The current study investigated the role of fear-avoidance???a concept from chronic pain research???in chronic tinnitus. A self-report measure the ???Tinnitus Fear-Avoidance Cognitions and Behaviors Scale (T-FAS)??? was developed and validated. Furthermore, the role of fear-avoidance behavior as mediator of the relationship between anxiety sensitivity and tinnitus handicap was investigated. From a clinical setting, N = 373 patients with chronic tinnitus completed questionnaires assessing tinnitus handicap (Tinnitus Handicap Inventory), anxiety, depression (Hospital Anxiety and Depression Scale), anxiety sensitivity (Anxiety Sensitivity Index-3), personality factors (Big Five Inventory-10), and fear-avoidance. To analyze the psychometric properties, principal component analysis with parallel component extraction and correlational analyses were used. To examine a possible mediating effect, hierarchical regression analysis was applied. The principal component analysis resulted in a three-factor solution: Fear-avoidance Cognitions, Tinnitus-related Fear-Avoidance Behavior, and Ear-related Fear-Avoidance Behavior. Internal consistency was satisfactory for the total scale and all subscales. High correlations between tinnitus-related handicap scales, depressive and anxiety symptoms, and the T-FAS were found, whereas associations with personality factors were low. Moreover, results indicate a significant partial mediation of fear-avoidance behaviors in the relationship between anxiety sensitivity and the cognitive dimension of tinnitus handicap. Results show that fear-avoidance behavior plays an important role in tinnitus handicap. More attention should be paid to this concept in research and clinical practice of psychotherapy for chronic tinnitus.

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  • Knowledge and the curriculum: Music as a case study in educational futures

    McPhail, Graham (2012)

    Journal article
    The University of Auckland Library

    This paper utilises the three theoretical scenarios or ???educational futures??? developed by Michael Young and Johan Muller as reference points for discussing the curriculum conception approaches observed in a recent doctoral study in music education. In using Young and Muller???s model to move from case specifics to broader understandings of curriculum change I argue that cognisance of the relationship between informal and formal knowledge is a key issue in music education. Because of the growing role of popular music in the classroom (Green, 2008) providing access for students to varied forms of knowledge has become an important aspect of teachers??? work. This work involves making connections between aspects of the everyday informal knowledge that many music students bring to the classroom, and the conceptual knowledge of the discipline. The challenges involved in reframing informal knowledge may be relevant in other curriculum areas, particularly where knowledge content is susceptible to socio-cultural influences.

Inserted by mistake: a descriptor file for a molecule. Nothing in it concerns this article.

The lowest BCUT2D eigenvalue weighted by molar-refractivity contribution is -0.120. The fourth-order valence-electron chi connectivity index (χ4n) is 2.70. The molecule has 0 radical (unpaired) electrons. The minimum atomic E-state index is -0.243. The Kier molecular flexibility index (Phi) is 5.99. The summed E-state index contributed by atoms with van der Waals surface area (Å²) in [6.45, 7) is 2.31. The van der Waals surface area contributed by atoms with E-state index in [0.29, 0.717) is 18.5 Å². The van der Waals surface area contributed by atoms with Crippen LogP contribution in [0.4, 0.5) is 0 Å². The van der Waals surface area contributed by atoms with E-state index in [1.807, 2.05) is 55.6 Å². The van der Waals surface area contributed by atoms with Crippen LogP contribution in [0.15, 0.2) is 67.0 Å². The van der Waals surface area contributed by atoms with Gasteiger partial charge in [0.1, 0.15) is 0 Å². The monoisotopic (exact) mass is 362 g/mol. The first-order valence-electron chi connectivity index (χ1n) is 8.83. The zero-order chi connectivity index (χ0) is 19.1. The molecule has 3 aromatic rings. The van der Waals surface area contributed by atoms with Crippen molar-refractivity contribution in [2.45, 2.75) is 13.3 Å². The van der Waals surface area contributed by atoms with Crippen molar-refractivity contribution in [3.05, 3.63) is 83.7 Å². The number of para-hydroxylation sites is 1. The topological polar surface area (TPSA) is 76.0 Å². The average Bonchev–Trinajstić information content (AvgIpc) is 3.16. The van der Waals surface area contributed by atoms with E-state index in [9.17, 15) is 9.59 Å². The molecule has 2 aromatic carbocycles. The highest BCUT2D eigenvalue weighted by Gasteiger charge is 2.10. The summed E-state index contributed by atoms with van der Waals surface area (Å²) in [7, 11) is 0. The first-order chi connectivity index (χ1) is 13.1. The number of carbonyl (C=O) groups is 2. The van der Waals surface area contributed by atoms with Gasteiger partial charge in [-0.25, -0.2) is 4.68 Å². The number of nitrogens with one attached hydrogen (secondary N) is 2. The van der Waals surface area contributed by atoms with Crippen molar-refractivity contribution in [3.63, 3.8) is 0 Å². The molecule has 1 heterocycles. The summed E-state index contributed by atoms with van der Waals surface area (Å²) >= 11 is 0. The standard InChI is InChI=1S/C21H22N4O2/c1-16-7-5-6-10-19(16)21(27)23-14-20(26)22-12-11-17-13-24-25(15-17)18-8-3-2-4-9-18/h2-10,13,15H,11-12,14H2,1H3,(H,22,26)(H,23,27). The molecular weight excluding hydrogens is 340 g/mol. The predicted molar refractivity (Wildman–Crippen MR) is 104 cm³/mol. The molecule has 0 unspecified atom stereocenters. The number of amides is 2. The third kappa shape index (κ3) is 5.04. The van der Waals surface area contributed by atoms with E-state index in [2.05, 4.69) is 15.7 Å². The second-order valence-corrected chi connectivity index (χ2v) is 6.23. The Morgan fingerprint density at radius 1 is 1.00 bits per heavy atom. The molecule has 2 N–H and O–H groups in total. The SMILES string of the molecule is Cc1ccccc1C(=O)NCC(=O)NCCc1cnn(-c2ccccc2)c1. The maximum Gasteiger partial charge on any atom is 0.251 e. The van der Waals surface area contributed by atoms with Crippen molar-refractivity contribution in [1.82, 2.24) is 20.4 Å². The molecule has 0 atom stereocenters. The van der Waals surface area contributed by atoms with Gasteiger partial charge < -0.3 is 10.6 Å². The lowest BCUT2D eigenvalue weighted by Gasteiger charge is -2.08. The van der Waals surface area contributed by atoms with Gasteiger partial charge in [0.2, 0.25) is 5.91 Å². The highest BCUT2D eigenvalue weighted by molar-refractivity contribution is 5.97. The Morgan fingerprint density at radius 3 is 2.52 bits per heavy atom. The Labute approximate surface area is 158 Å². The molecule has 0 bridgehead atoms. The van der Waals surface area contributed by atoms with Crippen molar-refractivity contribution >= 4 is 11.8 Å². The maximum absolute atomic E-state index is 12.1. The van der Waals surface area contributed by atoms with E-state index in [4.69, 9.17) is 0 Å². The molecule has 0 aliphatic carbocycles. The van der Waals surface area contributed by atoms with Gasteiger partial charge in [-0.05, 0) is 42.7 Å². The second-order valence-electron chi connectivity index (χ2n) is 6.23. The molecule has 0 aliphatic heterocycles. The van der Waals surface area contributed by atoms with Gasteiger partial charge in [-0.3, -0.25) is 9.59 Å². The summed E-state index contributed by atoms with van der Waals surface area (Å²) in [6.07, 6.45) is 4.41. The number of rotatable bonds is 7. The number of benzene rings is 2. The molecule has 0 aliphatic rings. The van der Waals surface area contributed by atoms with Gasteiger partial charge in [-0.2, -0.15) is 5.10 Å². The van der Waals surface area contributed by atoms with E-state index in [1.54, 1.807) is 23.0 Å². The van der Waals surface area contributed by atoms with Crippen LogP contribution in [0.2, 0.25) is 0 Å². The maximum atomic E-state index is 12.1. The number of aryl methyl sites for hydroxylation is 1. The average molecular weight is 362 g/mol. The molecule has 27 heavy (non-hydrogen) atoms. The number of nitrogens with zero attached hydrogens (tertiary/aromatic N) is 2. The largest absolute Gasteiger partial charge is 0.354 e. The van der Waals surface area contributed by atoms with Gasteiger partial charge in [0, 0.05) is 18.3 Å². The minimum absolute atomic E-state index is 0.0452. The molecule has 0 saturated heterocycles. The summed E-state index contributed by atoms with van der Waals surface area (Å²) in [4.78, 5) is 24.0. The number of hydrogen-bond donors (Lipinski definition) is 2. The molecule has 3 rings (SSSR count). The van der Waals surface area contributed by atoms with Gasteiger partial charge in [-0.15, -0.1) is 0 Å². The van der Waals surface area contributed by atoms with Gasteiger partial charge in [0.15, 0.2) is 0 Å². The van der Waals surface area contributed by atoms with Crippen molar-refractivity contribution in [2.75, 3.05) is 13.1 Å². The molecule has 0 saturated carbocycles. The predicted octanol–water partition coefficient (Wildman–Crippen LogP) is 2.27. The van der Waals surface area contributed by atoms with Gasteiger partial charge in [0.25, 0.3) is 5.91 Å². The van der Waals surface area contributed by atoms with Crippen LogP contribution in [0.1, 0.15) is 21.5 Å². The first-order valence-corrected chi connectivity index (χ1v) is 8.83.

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  • Mass transfer to droplets formed by the controlled breakup of a cylindrical jet - physical absorption

    Hoh, ST; Farid, Mohammed; Chen, John (2012-05-07)

    Journal article
    The University of Auckland Library

    The derivation of Srinivasan and Aiken (1988) for the mass transfer coefficient of carbon dioxide absorption into water droplets formed by controlled breakup of capillary jet was based on turbulent flow equations. This derivation was re-examined, taking into account the fact that the data used were in fact in the laminar flow regime. An alternative derivation and correlation is presented.

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  • Analysis of smelting cell experimental trial data

    Chen, John; Taylor, Mark (2012-02)

    Journal article
    The University of Auckland Library

    Analysis and discussion are presented for the various schemes that may be used in evaluating results such as the current efficiency (CE) obtained from aluminum smelting cell performance trials. A conventional parametric (requiring normal distribution of data) and a nonparametric (not requiring normal distribution) statistical method are given. The analysis allows the results obtained to be expressed in statistical terms with a known level of significance, thus providing a more scientific basis for the interpretation of the results. A scheme for experimental design that takes into account inherent variations and the use of a nonparametric statistical test which does not stipulate normal distribution of data are both suggested.

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  • From singular to over crowded region: Curriculum change in senior secondary school music in New Zealand

    McPhail, Graham (2012-11)

    Journal article
    The University of Auckland Library